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									Airpower Classics                                                                                                     Artwork by Zaur Eylanbekov




J35 Draken
                                                       The redoubtable J35 Draken, sporting a revolution-   design to obtain favorable flight characteristics at
                                                       ary double-delta wing design, served for nearly      both high and low speeds. The double delta also
                                                       four decades as Sweden’s principal fighter and       provided adequate space for fuel and a variety of
                                                       reconnaissance aircraft. It was tailored to meet     weapons. The radical concept was tested first on
                                                       Sweden’s special needs as an armed neutral, which    a 70 percent scale Saab 210 which made its first
                                                       it did through use of unique design features and     flight on Jan. 21, 1952. Three prototypes were
                                                       rugged construction.                                 built and production aircraft entered service in
                                                                                                            early 1958.
                                                       The Draken (or “Dragon” in English) had stiff
                                                       requirements. Sweden called on Saab, the aircraft    The single-seat interceptor was highly maneuver-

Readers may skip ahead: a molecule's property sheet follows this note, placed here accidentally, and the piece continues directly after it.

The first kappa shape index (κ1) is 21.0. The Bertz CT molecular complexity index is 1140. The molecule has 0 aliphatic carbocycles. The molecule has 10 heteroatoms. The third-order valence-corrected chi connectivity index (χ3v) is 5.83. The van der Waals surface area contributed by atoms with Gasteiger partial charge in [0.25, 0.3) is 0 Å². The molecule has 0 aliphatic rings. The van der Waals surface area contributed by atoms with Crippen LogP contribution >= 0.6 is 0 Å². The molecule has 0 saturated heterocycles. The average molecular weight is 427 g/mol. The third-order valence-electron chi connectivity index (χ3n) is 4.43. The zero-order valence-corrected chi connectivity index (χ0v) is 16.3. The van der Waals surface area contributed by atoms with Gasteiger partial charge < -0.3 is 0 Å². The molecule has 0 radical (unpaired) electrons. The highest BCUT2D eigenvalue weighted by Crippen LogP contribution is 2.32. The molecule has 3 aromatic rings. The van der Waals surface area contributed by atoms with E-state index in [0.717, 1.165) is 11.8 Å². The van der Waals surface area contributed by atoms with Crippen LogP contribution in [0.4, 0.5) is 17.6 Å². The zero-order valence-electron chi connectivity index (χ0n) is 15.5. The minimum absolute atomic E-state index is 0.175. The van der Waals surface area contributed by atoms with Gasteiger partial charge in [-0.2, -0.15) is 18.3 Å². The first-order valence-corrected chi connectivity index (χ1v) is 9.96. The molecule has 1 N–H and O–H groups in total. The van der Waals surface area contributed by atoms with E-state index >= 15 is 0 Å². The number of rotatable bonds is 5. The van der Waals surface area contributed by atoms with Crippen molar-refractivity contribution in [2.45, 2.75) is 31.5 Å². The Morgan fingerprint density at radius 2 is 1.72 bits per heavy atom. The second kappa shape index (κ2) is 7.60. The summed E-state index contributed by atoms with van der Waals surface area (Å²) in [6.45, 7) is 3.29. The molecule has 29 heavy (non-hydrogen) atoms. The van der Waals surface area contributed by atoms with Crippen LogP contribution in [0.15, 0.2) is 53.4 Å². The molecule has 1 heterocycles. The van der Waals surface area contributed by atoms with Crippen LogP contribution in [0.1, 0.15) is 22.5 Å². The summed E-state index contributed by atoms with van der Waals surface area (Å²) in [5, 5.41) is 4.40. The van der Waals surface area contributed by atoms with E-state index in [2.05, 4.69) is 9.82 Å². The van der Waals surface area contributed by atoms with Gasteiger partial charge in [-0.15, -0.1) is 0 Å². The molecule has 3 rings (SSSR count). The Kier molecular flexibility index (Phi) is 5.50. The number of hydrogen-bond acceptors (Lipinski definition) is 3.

manufacturer, to build an interceptor with an        able, with a top speed exceeding Mach 2. Eight
                                                       extremely high rate of climb, supersonic speed       versions of Draken were built, each offering
                                                       of at least Mach 1.4, and the capability to oper-    improvements in performance or equipment. All
                                                       ate from Sweden’s defense system of reinforced       Swedish Drakens were interceptors with limited
                                                       roads used as runways. To do all of this, the Saab   air-to-ground capability, though they measured
                                                       engineering team created a unique double-delta       up as effective supersonic Cold War fighters.
                                                                                                                                          —Walter J. Boyne




This aircraft: Swedish Air Force J35F-2 Draken—#44—as it looked in 1978 when
assigned to F13, Bravalla Air Force Wing based at Norrkoping.




In Brief
Designed, built by Saab e first flight Oct. 25, 1955 e crew one or
two (trainer) e number built 644 e one Svenska Flygmotor RM6C
(licensed RR Avon) turbojet engine e Specific to J35F: typical
armament, one 30 mm cannon; two RB-27 and two RB-28 mis-
siles; up to 2,250 lb of ordnance e max speed 1,317 mph e cruise
speed 590 mph e max range 2,020 mi e weight (loaded) 28,000
lb e span 30 ft 10 in e length 50 ft 4 in e height 12 ft 9 in.
Famous Fliers
Notables: Bruno Grossmeir, Teja Reichhuber, Bjorn Svedfeldt.
Test Pilots: Stig Holmstrom, Bengt Olow, Per Pellebergs.
Interesting Facts
Flown by air arms of Sweden, Austria, Denmark, Finland e built for
operations from reinforced public roads e could be refuelled and
rearmed by conscripts in less than 10 minutes e exceeded Mach
1, accidentally, on first flight in afterburner e obtained emergency
power from under-nose ram turbine e flown by “Acro Delta”
exhibition team e used drag chutes to reduce landing distances e
able to sustain 10G turning force e suffered from “Superstall,” for
which specific recovery techniques were taught e zoomed from
takeoff to 33,000 feet in four minutes.                                  The Austrian Air Force also flew the Draken.

68                                                                                                           AIR FORCE Magazine / December 2011

								
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